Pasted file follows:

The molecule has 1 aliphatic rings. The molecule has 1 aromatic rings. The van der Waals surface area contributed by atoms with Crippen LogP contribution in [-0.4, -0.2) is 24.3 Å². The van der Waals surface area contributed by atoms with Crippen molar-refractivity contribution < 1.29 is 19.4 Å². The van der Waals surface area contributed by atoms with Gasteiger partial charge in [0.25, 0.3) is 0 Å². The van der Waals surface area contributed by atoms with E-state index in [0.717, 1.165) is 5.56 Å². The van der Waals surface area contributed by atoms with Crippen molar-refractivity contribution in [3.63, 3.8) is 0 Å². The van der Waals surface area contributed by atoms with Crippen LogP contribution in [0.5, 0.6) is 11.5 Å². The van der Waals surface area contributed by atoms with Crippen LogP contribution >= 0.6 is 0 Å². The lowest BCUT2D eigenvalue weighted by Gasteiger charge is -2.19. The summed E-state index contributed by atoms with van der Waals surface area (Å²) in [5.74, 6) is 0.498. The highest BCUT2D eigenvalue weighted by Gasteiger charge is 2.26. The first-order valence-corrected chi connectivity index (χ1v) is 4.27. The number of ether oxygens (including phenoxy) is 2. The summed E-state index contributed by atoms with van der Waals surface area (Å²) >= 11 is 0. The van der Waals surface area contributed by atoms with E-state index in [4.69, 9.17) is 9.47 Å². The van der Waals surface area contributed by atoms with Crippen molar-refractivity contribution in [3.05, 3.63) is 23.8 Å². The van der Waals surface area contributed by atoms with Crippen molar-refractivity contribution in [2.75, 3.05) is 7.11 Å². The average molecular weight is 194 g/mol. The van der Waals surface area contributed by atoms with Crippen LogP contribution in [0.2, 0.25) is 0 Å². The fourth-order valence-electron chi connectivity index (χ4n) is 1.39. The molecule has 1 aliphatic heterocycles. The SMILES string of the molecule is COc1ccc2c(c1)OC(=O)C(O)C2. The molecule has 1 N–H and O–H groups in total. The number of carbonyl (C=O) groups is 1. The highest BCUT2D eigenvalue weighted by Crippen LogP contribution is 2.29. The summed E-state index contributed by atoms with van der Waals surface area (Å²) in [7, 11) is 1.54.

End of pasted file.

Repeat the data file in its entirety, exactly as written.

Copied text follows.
The molecule has 1 aliphatic rings. The molecule has 1 aromatic rings. The van der Waals surface area contributed by atoms with Crippen LogP contribution in [-0.4, -0.2) is 24.3 Å². The van der Waals surface area contributed by atoms with Crippen molar-refractivity contribution < 1.29 is 19.4 Å². The van der Waals surface area contributed by atoms with Gasteiger partial charge in [0.25, 0.3) is 0 Å². The van der Waals surface area contributed by atoms with E-state index in [0.717, 1.165) is 5.56 Å². The van der Waals surface area contributed by atoms with Crippen molar-refractivity contribution in [3.63, 3.8) is 0 Å². The van der Waals surface area contributed by atoms with Crippen LogP contribution in [0.5, 0.6) is 11.5 Å². The van der Waals surface area contributed by atoms with Crippen LogP contribution >= 0.6 is 0 Å². The lowest BCUT2D eigenvalue weighted by Gasteiger charge is -2.19. The summed E-state index contributed by atoms with van der Waals surface area (Å²) in [5.74, 6) is 0.498. The highest BCUT2D eigenvalue weighted by Gasteiger charge is 2.26. The first-order valence-corrected chi connectivity index (χ1v) is 4.27. The number of ether oxygens (including phenoxy) is 2. The summed E-state index contributed by atoms with van der Waals surface area (Å²) >= 11 is 0. The van der Waals surface area contributed by atoms with E-state index in [4.69, 9.17) is 9.47 Å². The van der Waals surface area contributed by atoms with Crippen molar-refractivity contribution in [3.05, 3.63) is 23.8 Å². The van der Waals surface area contributed by atoms with Crippen molar-refractivity contribution in [2.75, 3.05) is 7.11 Å². The average molecular weight is 194 g/mol. The van der Waals surface area contributed by atoms with Crippen LogP contribution in [0.2, 0.25) is 0 Å². The fourth-order valence-electron chi connectivity index (χ4n) is 1.39. The molecule has 1 aliphatic heterocycles. The SMILES string of the molecule is COc1ccc2c(c1)OC(=O)C(O)C2. The molecule has 1 N–H and O–H groups in total. The number of carbonyl (C=O) groups is 1. The highest BCUT2D eigenvalue weighted by Crippen LogP contribution is 2.29. The summed E-state index contributed by atoms with van der Waals surface area (Å²) in [7, 11) is 1.54.